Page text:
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Although Slezak is the featured star, the leading character is Benjamin Christensen's Claude Zoret, the great artist, usually referred to by the others simply as The Master. The story begins, and spends most of its time in, the Master's mansion - one of those big, drafty, rococo/Victorian art mausoleums that looks like a toney funeral home and, to that extent, more or less fits the movie. Young Michael is feckless and self-centered, good-looking enough to step comfortably in and out of an Arrow shirt ad, and its his image that graces the Master's greatest painting, `The Victor.' Disruption arrives in the form of Princess Lucia Zamikoff (Nora Gergor,) who persuades the initially reluctant Master to paint her portrait. Before the paint is dry Michael is in love with her, and ready to leave the Master.
`Mikaël' was written by Danish Impressionist novelist Herman Bang (1857-1912.) (...). Danish film historian Casper Tyberg tell us, in his interesting and fact-filled commentary, that MICHAEL has a disputed place in the history of gay cinema. The movie's central relationship, between the Master and Michael, is at best ambiguous. There are, as Tyberg says, hints and `cues' of something more, but on screen there's only evidence of the Master's paternal affection, rather than passionate physical attraction.Read more ›
"Michael" closely follows the novel by the same name, written by gay author, Herman Bang, who no doubt was able to embellish the relationship between Master and protégé very effectively, making the whole film a bitter-sweet study of human feelings and relationships, and lifting it to the heights of artistry.Read more ›
Second, find the German film and watch it.
As a silent film, it is nice to see how each frame is composed and lit like a painting. People in the foreground and the background are displayed in very subtle compositions and symbolism that reveal implicit details about their personalities, feelings, and lives. Also the cutting and editing already forewarns about Dreyer's work in the Passion of Joan of Arc; along with Rudolph Maté's work as cinematographer in Michael and in Falconetti's future movie.Read more ›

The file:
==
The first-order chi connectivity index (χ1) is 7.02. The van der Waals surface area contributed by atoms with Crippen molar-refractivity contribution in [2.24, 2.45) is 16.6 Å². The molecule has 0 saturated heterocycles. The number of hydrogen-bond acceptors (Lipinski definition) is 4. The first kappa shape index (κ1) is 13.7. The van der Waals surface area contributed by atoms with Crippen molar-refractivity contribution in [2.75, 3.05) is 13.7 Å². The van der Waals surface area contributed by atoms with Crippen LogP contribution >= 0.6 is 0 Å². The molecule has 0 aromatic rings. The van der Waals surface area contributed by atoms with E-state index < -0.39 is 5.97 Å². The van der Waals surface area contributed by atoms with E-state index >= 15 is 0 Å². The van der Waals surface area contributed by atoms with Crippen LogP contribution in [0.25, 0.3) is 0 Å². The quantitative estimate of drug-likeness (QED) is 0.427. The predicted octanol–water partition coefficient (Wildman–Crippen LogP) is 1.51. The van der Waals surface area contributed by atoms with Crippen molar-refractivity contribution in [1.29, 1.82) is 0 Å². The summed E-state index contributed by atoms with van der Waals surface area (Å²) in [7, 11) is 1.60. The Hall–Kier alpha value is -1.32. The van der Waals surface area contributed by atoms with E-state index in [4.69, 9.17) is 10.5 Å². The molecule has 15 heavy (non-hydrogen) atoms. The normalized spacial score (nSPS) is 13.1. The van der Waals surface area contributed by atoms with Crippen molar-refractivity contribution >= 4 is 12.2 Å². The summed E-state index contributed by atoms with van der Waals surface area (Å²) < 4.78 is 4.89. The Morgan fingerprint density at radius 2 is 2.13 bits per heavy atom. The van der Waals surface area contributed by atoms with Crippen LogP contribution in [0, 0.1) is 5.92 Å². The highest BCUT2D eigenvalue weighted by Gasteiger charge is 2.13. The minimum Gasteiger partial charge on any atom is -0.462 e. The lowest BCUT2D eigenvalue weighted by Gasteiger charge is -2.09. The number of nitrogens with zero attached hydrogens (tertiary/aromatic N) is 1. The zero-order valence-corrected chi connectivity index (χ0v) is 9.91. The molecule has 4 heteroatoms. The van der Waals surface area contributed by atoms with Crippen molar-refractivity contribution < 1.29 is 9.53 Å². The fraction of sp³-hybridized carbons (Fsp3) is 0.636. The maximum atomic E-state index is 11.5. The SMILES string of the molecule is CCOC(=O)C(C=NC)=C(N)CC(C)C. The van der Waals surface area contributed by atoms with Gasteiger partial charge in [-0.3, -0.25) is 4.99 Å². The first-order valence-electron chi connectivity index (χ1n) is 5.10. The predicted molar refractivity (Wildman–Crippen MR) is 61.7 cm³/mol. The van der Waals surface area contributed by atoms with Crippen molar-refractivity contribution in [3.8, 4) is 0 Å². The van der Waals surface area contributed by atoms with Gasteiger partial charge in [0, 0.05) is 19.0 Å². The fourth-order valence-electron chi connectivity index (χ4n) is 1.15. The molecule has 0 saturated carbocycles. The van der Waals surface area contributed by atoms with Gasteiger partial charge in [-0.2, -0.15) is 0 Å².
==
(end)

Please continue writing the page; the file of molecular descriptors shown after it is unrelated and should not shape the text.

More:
Most Recent Customer Reviews
I didn't like this movie at all. it isn't like I thought it would be and then some of the words I can't make out of what they are saying. this movie lost my attentionPublished on October 2, 2013 by cynthia watson
ninety minutes if my life i wish i could get back.. this could possibly be the most boring movie I have ever watchedPublished on April 18, 2013 by thewayiseeit
Jules (Paul J. Murphy) works for a large organized crime syndicate in England. He collects money from illegal fights and runs a farm filled with forced prostitution with girls from... Read morePublished on April 17, 2013 by The Movie Guy
Save your money, this movie is terrible. No real plot, long, boring, actors are unknown and can't act, very low budget movie. I wouldn't get this movie if it were free!Published on February 12, 2013 by ChanelS.
Great acting, directing, cinematography, music, story and moral dilemnas.
It's also a good arguement for legalising prostitution and abortion in the many parts of the world... Read more
Cheaply produced with poor audio; over-the-top laughable acting; storyline that had potential but lacked plot development, character depth and believability. Read morePublished on July 20, 2011 by G. Teslovich
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